Date: July 22, 23
Trip Leader: Julie Kahl
This trip has been fluid from the start. Alden and Sally W. were the only ones interested in going, thinking it was still the Castle Rock hike. I explained that it had been changed to the Chief Joseph area and we discussed options, then Alden made a counter offer. Spend Sat. night at their cabin up Rock Creek and hike around Skalkaho Pass on Sun. Hopefully down to Stony Lake, the source of Rock Creek’s Stony Creek. It seems that the following weekend they wanted to hike in to Stony Lake with their grandsons, staying with them at the cabin, first. They needed to go in to the cabin and get ready for the stay. It sounded good to us, so with steaks for dinner and our little grill, we set out, but we would have to come in from Philipsburg as Rock Creek Road was closed due to fires. Alden was concerned about a checkpoint on Rock Creek Road as we came in from Phillipsburg but all there was was two signs on the side of the road, one said “Road Closed” the other “Fire Activity Ahead” We considered ourselves local traffic and went on.
Partway up their 1/2 mi/0.08k driveway we met Alden walking and he said the electricity was out and he was checking the lines. He never found the problem. We went on to the cabin and Sally showed us our room and we unloaded. The cabin was small, compact but comfortable. On a bluff, surrounded by tall trees it was shaded and cool with enough of a breeze to keep mosquitoes down. We couldn’t see, but could hear Rock Creek below. We had plenty of flashlights so no electricity wasn’t that much of a problem, except it meant the pump didn’t work, nor the electric stove. We inventoried the water we had, we had enough for the evening and could get water for hiking at the Stony Creek Campground in the morning. They had a nice wood cook stove in the middle of the cabin but we didn’t want to use it because of the “set the woods on fire” thing. We cooked dinner, heating soup and water in a pan, in the middle of our little grill, grilling steaks around the pan. Sally made a nice salad, and plenty of it, we ate well. After heating wash water on the grill, Sally and I did the dishes out on the cabin porch, Alden got ready to go fishing, David forgot his fishing license, but upon looking in the shed he found a gas lantern. He oiled it up, put gas in, put mantles in, and on the wood deck of the wooden shed, he turned it on high and lit it. It burned nicely a minute or so then instantly the entire lantern was engulfed in flames, turning soot black. We all stood there watching it with visions of “setting the woods on fire” in all of our heads. David had shut the valve off and the fire burned down, he cleaned the soot off with some paper towels, turned it to low and lit it, it worked fine and placed on top of the wood stove gave adequate light for the kitchen and living room. We dug out maps and on the kitchen table got an overview of the area around the cabin and scoped out tomorrow’s hike. Alden wanted to go into Stony Lake from the Sapphire Divide above it, going up Crystal Creek, then come out the Divide trail to Skalkaho Pass, it was slightly shorter than going back down Crystal Creek. We turned in around 10:PM. With fires to the north and a big one to the south in the Anaconda-Pinlars, we had no smoke at the cabin, going out to use the outhouse in the middle of the night there were lots of stars, and with no mechanical noise of any sort, Rock Creek was loud,below.
They heated water on the grill for oatmeal and coffee for breakfast. We packed up and loaded and were on our way around 9:AM, stopped at the Stony Creek Campground for water, you had to drive through most of the campground to find it. On the Skalkaho Road, up to the Crystal Creek Campground we encountered a cow and calf moose in the road, got some nice photos, healthy looking animals. We stopped at the Crystal Creek Campground (6950ft/2118.36m) to let Sally out so she could start hiking up the trail at her own pace, she and Alden had walkie-talkies to communicate with. Then both drove up to Skalkaho Pass (7281ft/2219.25m) to leave the Tacoma there, and go back down to Crystal Creek in Alden’s car. Sally was planing on coming back down Crystal Creek and would stay there, with the car, until someone came down to get her.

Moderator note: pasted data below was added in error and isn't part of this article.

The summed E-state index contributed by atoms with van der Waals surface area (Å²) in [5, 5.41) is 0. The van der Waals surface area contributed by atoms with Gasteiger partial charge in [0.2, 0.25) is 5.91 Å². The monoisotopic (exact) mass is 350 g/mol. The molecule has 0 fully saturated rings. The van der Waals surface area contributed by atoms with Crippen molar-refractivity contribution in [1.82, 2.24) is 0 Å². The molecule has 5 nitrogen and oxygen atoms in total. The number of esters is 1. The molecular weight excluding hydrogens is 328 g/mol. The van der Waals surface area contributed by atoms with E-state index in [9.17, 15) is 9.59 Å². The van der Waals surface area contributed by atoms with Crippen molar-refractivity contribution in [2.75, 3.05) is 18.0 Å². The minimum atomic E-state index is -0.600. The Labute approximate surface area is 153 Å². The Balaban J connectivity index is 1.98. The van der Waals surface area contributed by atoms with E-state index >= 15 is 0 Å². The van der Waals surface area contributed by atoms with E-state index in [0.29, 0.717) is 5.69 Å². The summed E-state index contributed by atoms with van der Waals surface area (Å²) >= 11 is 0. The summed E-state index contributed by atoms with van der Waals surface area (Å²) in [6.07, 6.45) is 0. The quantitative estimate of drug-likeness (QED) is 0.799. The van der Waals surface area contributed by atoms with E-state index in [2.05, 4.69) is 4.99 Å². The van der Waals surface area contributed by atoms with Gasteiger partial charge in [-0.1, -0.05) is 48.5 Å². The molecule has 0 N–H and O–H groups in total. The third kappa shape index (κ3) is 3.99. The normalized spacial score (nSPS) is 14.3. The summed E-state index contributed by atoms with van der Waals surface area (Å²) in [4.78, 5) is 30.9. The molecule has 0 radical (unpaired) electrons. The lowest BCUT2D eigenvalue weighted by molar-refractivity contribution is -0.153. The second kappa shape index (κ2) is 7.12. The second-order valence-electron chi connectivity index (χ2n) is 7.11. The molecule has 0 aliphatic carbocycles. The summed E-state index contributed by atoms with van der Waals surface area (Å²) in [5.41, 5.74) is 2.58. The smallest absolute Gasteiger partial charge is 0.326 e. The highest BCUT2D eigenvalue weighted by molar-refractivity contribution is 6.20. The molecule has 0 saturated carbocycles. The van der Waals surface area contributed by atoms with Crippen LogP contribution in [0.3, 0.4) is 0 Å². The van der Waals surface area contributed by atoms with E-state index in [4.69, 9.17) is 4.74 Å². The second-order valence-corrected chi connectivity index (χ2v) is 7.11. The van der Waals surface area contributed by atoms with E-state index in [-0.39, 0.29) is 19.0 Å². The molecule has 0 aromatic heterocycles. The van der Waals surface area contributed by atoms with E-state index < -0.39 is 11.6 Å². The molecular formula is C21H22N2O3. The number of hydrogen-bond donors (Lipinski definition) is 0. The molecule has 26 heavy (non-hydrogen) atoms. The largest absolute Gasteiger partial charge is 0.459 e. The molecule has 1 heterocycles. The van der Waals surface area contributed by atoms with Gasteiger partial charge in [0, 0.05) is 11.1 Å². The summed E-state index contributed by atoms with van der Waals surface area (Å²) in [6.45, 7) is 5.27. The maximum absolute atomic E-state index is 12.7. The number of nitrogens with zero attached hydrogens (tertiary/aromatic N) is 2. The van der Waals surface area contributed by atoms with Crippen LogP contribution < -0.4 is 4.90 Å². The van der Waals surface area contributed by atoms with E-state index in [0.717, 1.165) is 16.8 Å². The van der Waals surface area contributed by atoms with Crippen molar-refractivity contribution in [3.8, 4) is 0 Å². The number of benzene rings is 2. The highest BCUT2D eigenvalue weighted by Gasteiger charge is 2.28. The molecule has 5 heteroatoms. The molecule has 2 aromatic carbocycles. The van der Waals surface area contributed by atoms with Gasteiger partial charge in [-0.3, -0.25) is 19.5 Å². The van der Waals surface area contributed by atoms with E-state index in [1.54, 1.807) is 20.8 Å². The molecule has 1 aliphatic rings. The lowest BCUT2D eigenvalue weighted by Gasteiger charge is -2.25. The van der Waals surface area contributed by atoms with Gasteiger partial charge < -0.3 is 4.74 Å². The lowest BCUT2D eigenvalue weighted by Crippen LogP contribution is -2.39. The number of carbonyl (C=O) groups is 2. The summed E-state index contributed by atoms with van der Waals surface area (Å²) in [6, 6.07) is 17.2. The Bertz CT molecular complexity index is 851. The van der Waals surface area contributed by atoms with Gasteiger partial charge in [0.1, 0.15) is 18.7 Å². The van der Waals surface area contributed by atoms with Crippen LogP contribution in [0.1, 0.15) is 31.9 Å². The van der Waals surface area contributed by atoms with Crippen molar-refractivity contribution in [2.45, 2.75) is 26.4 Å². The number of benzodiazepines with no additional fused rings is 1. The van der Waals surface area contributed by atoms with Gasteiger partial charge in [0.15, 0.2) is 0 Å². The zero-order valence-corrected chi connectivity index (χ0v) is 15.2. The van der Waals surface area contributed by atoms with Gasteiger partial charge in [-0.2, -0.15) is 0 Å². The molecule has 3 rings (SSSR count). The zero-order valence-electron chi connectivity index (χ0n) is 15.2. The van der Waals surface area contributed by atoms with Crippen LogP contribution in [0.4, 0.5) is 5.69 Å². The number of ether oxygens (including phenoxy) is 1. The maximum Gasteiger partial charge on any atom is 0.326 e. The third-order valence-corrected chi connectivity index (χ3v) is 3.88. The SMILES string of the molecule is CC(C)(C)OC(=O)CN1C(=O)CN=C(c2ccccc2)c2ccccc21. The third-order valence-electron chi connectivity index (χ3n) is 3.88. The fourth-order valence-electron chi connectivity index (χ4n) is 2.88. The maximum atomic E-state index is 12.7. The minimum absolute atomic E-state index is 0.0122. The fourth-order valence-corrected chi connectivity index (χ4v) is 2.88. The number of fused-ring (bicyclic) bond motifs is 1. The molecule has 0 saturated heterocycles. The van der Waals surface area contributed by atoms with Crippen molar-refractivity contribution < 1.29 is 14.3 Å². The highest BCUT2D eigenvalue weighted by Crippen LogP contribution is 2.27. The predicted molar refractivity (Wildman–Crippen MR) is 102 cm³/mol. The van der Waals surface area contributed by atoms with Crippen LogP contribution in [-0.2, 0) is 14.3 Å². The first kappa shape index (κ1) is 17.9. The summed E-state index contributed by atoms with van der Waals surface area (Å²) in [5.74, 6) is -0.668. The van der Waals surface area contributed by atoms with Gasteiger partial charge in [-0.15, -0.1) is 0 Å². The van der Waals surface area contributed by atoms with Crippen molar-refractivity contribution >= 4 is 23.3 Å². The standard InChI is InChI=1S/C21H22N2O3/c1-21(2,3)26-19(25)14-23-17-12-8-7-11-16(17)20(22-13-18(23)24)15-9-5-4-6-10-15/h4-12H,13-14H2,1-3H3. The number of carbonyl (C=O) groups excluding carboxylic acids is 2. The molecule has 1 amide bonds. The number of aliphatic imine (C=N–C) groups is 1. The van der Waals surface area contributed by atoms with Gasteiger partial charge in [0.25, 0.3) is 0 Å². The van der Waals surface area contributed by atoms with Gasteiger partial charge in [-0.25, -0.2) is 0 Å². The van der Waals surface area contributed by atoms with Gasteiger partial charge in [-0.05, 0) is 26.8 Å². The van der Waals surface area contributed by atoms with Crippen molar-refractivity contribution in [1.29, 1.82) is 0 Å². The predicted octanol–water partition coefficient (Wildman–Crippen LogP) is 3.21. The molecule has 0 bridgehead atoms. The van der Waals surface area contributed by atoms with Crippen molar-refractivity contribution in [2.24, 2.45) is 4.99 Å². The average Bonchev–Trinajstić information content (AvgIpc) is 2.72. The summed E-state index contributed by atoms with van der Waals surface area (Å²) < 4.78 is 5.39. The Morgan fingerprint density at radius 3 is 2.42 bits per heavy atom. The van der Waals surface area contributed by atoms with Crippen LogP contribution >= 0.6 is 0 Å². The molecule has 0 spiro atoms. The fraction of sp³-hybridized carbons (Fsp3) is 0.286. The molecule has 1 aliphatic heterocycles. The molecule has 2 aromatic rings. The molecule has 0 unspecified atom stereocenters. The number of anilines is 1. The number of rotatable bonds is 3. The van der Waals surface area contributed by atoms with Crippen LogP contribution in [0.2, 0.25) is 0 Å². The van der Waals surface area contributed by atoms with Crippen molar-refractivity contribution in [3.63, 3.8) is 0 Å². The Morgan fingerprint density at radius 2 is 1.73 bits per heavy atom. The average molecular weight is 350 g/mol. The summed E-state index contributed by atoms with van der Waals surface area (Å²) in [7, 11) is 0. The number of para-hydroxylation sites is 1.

The Crystal Creek trail started out as an old road that went up to what was once a camping spot where you cross Crystal Cr.for the first time, on logs or stones. It crosses Crystal Cr. several more times, and steadily gains elevation, but in the stair step fashion. You go up a little bit, then it’s kinda level, then up again. There was plenty of water in both Crystal Cr. and the small tributaries that were coming in. We saw lots of water flowers like monkey flower and both white and green bog orchards. Only one or two bear grass blossoms, the bear grass boom wasn’t down here. The higher up we went we saw “earlier flowers” like buttercups and lupine, though the glacier lilies were making seed. We were almost to the trail junction for the Sapphire Divide trail (7840ft/2389.63m) at 2 1/2 miles (4.02k) when we caught up to Sally. At the junction Alden found some deep shade and we had lunch, then started the 1/2 mile (0.08k) along the divide towards the junction with the Stony Cr. trail (7920ft/2417.06m), it went up and over a knob and here Sally decided to turn back, she would get in the 5-6 (8,05-9.66m) miles she was hoping for. The sign at the Stony Lake trail said it was a mile to the lake, the GPS would eventually say a drop of around 600 ft/182.88m in 3/4 of a mile (1.21k). The first part of the trail, switchbacks down the head wall, was a little scary, it was narrow, in places where rocks were in the trail barely wide enough to get a foot down. The trail curves at the switchback ends were steep, and slippery from fine powdered yellow-brown dirt, same color as the rock cliffs towering above us. Anyone with a big pack planning on using this trail would be advised to use trekking poles. But it was only for about100 (30.48m) feet of the drop, then the trail became more normal, still steadily down, but now following the lay of the land through mosaic burned grand fur stands, with little shade. We came up on the south end of the lake (7100ft/2164.08m), we all scanned it but saw no fish rising, but it was mid afternoon on a hot sunny day, maybe they were just staying cool. I sat in the shade to cool off and rehydrate, put on more sun screen. David and Alden explored the lake shore to the north, just a short ways to the west it was a steep cliff that came down to the lake. On the other side of a point they found the campground where the Stony Cr. trail came in from the east. Alden wanted to go down it a ways to scope it out. David came back to me and we started back up, taking advantage of the little shade there was to avoid over heating. Alden caught up with us just as we were going in to the switch backs, going up was a little easier then coming down had been. We took a short break, as there was more up to go, over that little knob to get back to the trail junction. The GPS said it was 1 1/2 miles (1.69k) to Shalkaho Pass, which was in a direct line, it was actually more like two miles. That two miles was almost equally divided into three parts, more elevation gain up to 8000 ft/2438.40m on the ridge top, along the ridge and then back down the other side. The down part started out nice enough, then came down into some very short, unpleasant -rocky and rooty, steep- switchbacks. Guess we found out why you never hear anyone raving about the hiking out of Skalkaho Pass, and why the Crystal Cr. trail is the better option to access the Sapphire Divide Trail north of Skalkaho Pass. Alden wanted to go ahead and get the Tacoma and go down and get Sally, and took off running down the trail. We could hear him start the Tacoma up, and we were only out about 10 min. sitting in the shade when they got back. We broke into the cooler for chocolate coconut water and juice and changed out of our hiking boots into river shoes before heading for Hamilton. We did a drive by photo shoot of Shalkaho Falls. There were two cars parked there with Texas and Washington plates, kids playing on the rock and in the water. At Hamilton, with only 46 miles (73.03k) to home we decided to just keep going rather than stopping for dinner. We’d be home by 7:PM, and had the Tacoma unloaded by 7:30, ready to just relax for the rest of the evening.